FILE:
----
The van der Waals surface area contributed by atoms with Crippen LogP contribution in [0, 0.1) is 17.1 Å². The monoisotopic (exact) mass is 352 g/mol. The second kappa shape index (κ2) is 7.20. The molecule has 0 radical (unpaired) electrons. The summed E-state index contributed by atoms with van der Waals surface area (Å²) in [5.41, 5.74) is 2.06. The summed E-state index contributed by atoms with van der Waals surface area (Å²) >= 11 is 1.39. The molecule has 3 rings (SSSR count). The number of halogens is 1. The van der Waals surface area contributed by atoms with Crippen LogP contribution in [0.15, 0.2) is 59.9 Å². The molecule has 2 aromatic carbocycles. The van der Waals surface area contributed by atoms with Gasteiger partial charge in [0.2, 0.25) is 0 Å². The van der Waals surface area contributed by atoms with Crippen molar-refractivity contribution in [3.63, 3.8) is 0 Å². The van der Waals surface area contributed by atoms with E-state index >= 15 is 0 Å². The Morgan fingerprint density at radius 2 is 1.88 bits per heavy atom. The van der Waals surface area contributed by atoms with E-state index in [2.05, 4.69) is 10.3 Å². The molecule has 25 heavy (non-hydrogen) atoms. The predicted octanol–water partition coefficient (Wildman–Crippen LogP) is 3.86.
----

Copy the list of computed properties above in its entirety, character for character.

The van der Waals surface area contributed by atoms with Crippen LogP contribution in [0, 0.1) is 17.1 Å². The monoisotopic (exact) mass is 352 g/mol. The second kappa shape index (κ2) is 7.20. The molecule has 0 radical (unpaired) electrons. The summed E-state index contributed by atoms with van der Waals surface area (Å²) in [5.41, 5.74) is 2.06. The summed E-state index contributed by atoms with van der Waals surface area (Å²) >= 11 is 1.39. The molecule has 3 rings (SSSR count). The number of halogens is 1. The van der Waals surface area contributed by atoms with Crippen LogP contribution in [0.15, 0.2) is 59.9 Å². The molecule has 2 aromatic carbocycles. The van der Waals surface area contributed by atoms with Gasteiger partial charge in [0.2, 0.25) is 0 Å². The van der Waals surface area contributed by atoms with Crippen molar-refractivity contribution in [3.63, 3.8) is 0 Å². The van der Waals surface area contributed by atoms with E-state index >= 15 is 0 Å². The Morgan fingerprint density at radius 2 is 1.88 bits per heavy atom. The van der Waals surface area contributed by atoms with E-state index in [2.05, 4.69) is 10.3 Å². The molecule has 25 heavy (non-hydrogen) atoms. The predicted octanol–water partition coefficient (Wildman–Crippen LogP) is 3.86.